Federal agencies can take a more active, effective role in protecting taxpayers. Several federal entities have included specific clauses in their settlement agreements to prohibit penalties associated with the settlement from being deducted as a business expense. Senator Reed urged more agencies to follow suit and publicly disclose the true value of these agreements.”

Specifically, the bill would amend the tax code to deny tax deductions for certain fines, penalties, and other amounts related to a violation or investigation or inquiry into the potential violation of any law. It amends subsection (f) of Section 162 of the Internal Revenue Code. Amounts paid by corporations, which constitute restitution for damage caused by the violation of any law are exempted and remain deductible. The bill requires that nongovernmental entities which exercise self-regulatory powers be treated as government entities for purposes of disallowing deductions under this section. It also requires the government to stipulate the tax treatment of the settlement agreement.

FASB Streamlines Consolidation Guidance

[This story previously appeared in Securities Regulation Daily.]

By Mark S. Nelson, J.D.

The Financial Accounting Standards Board (FASB) said it has streamlined its consolidation guidance. The accounting standard setter said this week that ASU No. 2015-02, Consolidation (Topic 810): Amendments to the Consolidation Analysis, deals with the consolidation of legal entities, including limited partnerships, limited liability corporations, and securitization structures.

Specifically, the new guidance cuts the number of consolidation models from four to two and clarifies that risk of loss is a key factor in deciding if a controlling financial interest exists, rather than just looking to fee arrangements. Other clarifications impact the treatment of variable interest entities.

FASB Chairman Russell G. Golden said accounting professionals will find the guidance “simplifies” the consolidation analysis. “Stakeholders were concerned that current guidance in certain consolidation situations does not provide useful information — resulting in users requesting supplemental deconsolidated financial statements to analyze the reporting company’s economic and operational results,” said Golden.

The guidance is effective for public companies for periods after December 15, 2015. Private companies and nonprofits will follow the guidance for annual periods starting after December 15, 2016 (interim periods after December 15, 2017). The FASB said early adoption is permitted.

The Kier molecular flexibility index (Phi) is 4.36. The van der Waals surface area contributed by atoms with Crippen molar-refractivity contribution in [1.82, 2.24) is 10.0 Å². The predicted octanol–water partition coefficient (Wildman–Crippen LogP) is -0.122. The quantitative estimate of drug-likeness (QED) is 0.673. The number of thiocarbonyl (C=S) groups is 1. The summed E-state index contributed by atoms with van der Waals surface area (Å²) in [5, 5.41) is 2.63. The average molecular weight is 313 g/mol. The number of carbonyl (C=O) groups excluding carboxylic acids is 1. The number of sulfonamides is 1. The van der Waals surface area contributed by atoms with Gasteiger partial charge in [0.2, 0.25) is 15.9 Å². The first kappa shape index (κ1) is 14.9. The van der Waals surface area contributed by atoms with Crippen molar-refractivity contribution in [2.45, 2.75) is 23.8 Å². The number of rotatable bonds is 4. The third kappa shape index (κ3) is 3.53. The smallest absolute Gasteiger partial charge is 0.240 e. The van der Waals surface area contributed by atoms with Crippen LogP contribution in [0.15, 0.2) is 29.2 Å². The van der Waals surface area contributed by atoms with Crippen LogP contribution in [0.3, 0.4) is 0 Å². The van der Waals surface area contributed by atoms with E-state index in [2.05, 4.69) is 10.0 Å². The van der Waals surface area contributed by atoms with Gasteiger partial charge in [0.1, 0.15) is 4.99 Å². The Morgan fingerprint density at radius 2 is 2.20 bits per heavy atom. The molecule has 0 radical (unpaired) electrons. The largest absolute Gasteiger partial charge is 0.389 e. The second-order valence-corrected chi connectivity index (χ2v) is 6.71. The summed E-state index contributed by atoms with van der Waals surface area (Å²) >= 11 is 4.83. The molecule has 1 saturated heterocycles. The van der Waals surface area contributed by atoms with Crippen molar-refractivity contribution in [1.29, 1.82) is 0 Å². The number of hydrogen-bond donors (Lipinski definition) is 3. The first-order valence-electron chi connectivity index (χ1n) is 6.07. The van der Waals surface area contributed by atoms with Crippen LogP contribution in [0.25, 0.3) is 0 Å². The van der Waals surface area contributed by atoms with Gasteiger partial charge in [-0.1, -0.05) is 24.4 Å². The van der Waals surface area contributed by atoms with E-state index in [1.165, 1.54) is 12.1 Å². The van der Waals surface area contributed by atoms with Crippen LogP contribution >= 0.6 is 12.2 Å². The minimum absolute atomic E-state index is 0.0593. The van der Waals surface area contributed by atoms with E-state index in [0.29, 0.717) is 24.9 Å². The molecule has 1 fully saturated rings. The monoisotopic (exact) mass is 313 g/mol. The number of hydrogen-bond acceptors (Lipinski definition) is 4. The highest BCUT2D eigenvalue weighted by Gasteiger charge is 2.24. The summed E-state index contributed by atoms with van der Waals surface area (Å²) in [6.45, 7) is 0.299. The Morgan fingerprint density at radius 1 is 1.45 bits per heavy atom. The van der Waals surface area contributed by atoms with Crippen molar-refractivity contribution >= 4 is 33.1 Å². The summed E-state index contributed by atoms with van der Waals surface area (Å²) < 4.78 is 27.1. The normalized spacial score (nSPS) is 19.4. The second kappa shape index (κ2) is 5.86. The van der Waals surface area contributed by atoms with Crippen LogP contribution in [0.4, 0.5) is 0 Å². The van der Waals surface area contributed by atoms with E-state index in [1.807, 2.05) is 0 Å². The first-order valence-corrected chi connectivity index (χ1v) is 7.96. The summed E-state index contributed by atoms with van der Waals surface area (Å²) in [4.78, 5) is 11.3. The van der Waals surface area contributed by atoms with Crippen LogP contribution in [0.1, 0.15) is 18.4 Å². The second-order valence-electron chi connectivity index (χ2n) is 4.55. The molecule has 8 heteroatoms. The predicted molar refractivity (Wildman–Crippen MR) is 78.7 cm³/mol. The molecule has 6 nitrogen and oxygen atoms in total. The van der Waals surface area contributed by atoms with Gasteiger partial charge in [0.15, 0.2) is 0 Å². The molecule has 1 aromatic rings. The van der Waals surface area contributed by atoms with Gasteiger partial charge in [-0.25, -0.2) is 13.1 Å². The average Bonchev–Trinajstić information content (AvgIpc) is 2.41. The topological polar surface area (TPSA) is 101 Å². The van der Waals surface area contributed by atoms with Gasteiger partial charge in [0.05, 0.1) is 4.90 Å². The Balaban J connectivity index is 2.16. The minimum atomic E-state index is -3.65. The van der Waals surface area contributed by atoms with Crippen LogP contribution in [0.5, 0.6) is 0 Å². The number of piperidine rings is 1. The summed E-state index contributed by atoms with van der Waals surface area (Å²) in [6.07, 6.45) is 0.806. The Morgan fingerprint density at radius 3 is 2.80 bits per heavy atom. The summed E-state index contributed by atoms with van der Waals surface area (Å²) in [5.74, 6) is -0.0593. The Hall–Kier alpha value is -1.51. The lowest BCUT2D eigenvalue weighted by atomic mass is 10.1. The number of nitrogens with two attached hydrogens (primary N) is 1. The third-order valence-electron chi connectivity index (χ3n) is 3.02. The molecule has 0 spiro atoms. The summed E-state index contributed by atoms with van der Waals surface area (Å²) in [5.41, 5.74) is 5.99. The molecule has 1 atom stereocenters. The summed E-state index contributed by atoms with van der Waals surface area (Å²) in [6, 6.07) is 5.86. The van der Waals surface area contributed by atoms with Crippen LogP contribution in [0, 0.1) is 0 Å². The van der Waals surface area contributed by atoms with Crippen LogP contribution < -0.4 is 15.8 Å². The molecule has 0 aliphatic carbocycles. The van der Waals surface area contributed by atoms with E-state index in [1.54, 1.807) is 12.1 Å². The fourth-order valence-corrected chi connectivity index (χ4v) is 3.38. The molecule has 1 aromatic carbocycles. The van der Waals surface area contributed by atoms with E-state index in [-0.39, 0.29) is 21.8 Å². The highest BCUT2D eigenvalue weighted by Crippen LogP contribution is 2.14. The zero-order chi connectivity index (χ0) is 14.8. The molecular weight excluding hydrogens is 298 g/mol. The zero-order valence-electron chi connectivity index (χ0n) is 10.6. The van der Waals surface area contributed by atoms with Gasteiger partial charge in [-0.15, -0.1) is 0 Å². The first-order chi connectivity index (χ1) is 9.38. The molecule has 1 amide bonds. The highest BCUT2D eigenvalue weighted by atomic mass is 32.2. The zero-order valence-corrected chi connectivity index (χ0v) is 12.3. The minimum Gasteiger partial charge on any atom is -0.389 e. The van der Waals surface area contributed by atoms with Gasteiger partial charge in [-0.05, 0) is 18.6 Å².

Thursday, February 19, 2015

Texas Adopts Mergers/Acquisitions Dealer Exemption

[This story previously appeared in Securities Regulation Daily.]

By Jay Fishman, J.D.

The Texas States Securities Board adopted a mergers and acquisitions dealer exemption.

Qualifications. Mergers and acquisitions (M&A) dealers and their agents are exempt from registration when effecting a qualified M&A transaction. The M&A transaction is "qualified" if: (1) it is a transfer of ownership and control of a “privately-held company,” as defined, to a buyer through the purchase, sale, exchange, issuance, repurchase, or redemption of securities, or a business combination involving the company's securities or assets; (2) the buyer (or group of buyers), on completing the qualifying M&A transaction, actively operate the company or the business using the company's assets; (3) no qualifying M&A transaction involves a public offering of securities but, will instead be effected in reliance on an applicable Texas Securities Act exemption from registration; (4) no party to a qualifying M&A transaction is a shell company, unless it is a "Business Combination Related Shell Company," as defined; (5) the buyer (or group of buyers) must, on completing the qualifying M&A transaction, control the company; (6) no qualifying M&A transaction may result in a securities transfer to a passive buyer (or group of passive buyers); and (7) any securities received by the buyer or M&A dealer in a qualifying M&A transaction are "restricted securities" as defined in the Securities Act of 1933, Rule 144A.

Permitted activities. M&A dealers may advertise a privately held company for sale with information such as the business description, general location and price range, so long as the dealers do not include an offer to sell securities. M&A dealers may also facilitate a qualifying M&A transaction with a group of buyers but only if the group is formed without the M&A dealers' assistance.

Prohibited activities. M&A dealers may not: (1) bind a party to a qualifying M&A transaction; (2) provide financing for a qualifying M&A transaction, either directly or indirectly through the dealers’ affiliates; or (3) retain custody, control or possession of funds or securities issued or exchanged to effect a qualifying M&A transaction (or other securities transaction) for others' accounts.